By Susan Vela
BELVIDERE — Chris Linenfelser didn't want Biglinny Firearms to be "a good ol' boy gun shop" when he opened the store in August.
He wanted an indoor shooting range to be part of his $1.2 million investment at 485 Southtowne Drive.
He is requesting a special-use permit to build and operate a 4,300-square-foot range with six 75-foot-long lanes behind Biglinny Firearms.
It could be the first shooting range in the city when it opens around the July Fourth holiday.
The City Council is scheduled to consider Linenfelser's request at its meeting at 7 p.m. on Monday.
"Sales have been really good," he said. "We just had a lot of people come in saying they'd love to see a range. We started putting numbers together, and there's no reason really to wait.
"To know that many people are walking around carrying weapons and there's no place to practice scares me."
Some aldermen say they're prepared to approve the permit despite concerns about noise among some residents.
"I used to shoot in them all the time," said Alderman Ronald Brooks of the 4th Ward. "As long as it's a business and they comply with regulations ... I have no problems. I'll probably vote for it. They're safe ... a lot safer than having a fellow go into the woods and shoot away with a gun."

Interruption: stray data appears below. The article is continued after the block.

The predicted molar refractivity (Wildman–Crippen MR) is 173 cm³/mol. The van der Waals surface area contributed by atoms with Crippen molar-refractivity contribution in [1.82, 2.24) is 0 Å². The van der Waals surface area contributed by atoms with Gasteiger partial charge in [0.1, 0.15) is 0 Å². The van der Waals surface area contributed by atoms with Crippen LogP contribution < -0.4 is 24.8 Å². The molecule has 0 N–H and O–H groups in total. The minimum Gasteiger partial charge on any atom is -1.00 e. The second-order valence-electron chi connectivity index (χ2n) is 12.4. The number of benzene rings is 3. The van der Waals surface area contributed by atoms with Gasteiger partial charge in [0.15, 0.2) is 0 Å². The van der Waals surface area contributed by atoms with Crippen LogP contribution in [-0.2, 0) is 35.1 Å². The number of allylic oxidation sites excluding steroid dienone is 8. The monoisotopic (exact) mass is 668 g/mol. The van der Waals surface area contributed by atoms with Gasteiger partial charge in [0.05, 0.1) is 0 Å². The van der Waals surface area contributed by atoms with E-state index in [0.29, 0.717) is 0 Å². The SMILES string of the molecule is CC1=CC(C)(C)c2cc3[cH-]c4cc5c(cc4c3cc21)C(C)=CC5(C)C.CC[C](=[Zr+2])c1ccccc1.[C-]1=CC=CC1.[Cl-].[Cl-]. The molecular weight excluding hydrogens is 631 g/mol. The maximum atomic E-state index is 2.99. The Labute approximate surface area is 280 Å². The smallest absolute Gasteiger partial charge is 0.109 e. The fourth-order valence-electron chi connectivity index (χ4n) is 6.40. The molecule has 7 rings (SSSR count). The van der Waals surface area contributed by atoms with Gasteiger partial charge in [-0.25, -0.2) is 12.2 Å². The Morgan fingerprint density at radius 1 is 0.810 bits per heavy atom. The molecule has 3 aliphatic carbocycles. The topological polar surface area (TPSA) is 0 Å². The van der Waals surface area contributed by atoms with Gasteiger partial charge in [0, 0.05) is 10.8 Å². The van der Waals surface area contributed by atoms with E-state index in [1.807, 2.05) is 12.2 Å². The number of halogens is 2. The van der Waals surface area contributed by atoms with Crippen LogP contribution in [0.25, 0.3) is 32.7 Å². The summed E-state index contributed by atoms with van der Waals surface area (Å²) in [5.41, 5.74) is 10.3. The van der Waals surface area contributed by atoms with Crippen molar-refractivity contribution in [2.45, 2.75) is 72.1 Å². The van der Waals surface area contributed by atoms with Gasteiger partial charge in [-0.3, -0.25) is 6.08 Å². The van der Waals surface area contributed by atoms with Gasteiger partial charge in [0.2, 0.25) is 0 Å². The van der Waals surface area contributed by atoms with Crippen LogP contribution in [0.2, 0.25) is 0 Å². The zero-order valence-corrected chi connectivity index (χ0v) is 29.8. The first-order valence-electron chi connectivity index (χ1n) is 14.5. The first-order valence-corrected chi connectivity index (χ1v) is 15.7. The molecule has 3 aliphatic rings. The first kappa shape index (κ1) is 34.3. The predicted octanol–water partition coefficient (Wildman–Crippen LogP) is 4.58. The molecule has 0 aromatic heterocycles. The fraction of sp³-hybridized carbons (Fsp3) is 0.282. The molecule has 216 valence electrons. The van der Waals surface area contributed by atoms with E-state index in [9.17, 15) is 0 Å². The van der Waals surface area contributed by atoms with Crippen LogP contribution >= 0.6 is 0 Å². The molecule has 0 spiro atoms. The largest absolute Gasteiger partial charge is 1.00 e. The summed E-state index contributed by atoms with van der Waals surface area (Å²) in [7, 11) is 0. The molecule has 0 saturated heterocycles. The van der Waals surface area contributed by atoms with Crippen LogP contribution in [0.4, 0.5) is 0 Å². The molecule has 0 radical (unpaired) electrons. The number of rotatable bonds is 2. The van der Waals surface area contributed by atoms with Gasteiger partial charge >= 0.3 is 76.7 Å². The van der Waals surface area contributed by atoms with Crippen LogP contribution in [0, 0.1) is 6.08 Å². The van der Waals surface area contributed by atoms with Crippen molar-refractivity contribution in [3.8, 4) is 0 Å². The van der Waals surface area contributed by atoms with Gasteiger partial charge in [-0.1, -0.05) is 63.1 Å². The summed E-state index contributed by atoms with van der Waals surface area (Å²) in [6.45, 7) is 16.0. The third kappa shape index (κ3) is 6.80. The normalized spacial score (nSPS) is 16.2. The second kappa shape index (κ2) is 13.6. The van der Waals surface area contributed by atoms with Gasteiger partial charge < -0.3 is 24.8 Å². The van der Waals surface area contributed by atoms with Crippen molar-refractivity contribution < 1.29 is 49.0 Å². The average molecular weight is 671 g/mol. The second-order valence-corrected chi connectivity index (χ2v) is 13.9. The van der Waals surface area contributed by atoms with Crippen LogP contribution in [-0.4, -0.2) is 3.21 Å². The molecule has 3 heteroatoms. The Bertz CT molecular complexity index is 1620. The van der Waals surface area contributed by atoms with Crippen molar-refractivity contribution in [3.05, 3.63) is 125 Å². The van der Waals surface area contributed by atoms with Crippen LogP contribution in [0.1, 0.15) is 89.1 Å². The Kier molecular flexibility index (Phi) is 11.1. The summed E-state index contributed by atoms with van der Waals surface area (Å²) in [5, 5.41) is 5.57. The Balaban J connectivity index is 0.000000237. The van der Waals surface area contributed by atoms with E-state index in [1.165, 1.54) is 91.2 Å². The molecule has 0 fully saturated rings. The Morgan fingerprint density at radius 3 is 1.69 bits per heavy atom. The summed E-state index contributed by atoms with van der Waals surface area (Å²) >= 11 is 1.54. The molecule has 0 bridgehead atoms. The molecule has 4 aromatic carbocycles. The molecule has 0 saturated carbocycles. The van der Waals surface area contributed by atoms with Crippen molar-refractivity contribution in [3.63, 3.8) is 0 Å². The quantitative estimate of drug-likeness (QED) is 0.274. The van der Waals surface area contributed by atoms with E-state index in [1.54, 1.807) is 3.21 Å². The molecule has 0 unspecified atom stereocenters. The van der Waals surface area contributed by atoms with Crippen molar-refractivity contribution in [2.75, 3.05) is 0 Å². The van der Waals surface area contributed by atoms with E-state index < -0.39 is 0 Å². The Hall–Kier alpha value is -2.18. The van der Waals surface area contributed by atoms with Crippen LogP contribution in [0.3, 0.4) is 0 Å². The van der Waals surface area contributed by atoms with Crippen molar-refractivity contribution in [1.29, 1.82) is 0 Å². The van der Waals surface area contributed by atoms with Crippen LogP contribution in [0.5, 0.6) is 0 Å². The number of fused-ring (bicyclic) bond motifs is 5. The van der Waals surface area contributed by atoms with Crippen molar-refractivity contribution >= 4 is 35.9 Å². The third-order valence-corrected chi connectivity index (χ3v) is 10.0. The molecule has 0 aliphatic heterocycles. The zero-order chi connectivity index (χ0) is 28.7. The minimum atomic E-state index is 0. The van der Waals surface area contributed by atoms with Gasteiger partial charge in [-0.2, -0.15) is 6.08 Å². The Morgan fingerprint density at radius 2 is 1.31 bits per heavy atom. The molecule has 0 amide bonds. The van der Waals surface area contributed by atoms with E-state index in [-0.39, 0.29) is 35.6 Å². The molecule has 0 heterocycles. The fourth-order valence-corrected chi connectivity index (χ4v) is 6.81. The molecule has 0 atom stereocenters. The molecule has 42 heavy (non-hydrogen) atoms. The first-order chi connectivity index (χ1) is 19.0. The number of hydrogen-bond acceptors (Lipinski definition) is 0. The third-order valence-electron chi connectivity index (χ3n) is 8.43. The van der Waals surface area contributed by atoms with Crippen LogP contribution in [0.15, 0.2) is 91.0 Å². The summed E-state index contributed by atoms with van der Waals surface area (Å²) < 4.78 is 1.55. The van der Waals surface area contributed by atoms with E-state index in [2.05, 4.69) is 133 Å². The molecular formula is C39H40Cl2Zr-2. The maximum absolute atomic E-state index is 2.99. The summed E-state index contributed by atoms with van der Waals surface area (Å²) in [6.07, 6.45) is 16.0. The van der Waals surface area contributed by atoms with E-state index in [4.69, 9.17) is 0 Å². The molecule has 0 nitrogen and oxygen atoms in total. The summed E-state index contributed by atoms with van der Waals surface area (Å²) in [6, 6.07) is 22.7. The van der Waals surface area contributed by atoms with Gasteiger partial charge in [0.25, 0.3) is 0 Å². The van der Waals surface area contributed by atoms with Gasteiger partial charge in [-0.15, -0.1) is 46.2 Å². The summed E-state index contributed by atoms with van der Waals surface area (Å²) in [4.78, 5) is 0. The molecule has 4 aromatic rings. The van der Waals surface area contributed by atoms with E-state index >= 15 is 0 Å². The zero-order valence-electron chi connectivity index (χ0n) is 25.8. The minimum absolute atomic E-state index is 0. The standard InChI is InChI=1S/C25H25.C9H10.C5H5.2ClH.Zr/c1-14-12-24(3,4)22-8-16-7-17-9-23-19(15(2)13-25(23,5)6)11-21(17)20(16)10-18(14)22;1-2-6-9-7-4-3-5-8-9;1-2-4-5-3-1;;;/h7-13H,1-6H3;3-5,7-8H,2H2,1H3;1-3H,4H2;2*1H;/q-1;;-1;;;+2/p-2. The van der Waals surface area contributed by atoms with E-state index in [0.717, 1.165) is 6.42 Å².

Third Ward Alderman Wendy Frank also said she was likely to vote to approve the permit. Linenfelser has promised to use materials that would muffle the sounds of firearms.
"We don't have anything like that," she said. "If they've done all the provisions to keep it safe for the neighborhood ... it would be a good thing. We've got to promote businesses in Belvidere."
Earlier this month, the Belvidere Planning and Zoning Commission voted 5-0 to recommend approval of the special-use permit with the following conditions:
— Hours of operation are 9 a.m. to 9 p.m.
— There is a six-lane limit.
— All shooting range activities happen indoors.
— Materials for exterior renovations match existing building materials.
— A seven-foot wooden privacy fence is installed between Biglinny Firearms and the Southtowne residential neighborhood.
Community Development Planner Gina DelRose said a federal appeals court had held in a 2011 decision — Ezell v. City of Chicago — that municipalities could not bar commercial shooting ranges. Because of the ruling, Belvidere city officials amended a zoning ordinance to allow shooting ranges in industrial districts, she said.
They'll vote on permitting them in Belvidere's planned and general business districts — with special-use permits — the same evening they'll also consider Biglinny Firearms' special-use permit request.
"With the increase in gun ownership, the demand for shooting ranges increases as well," DelRose said.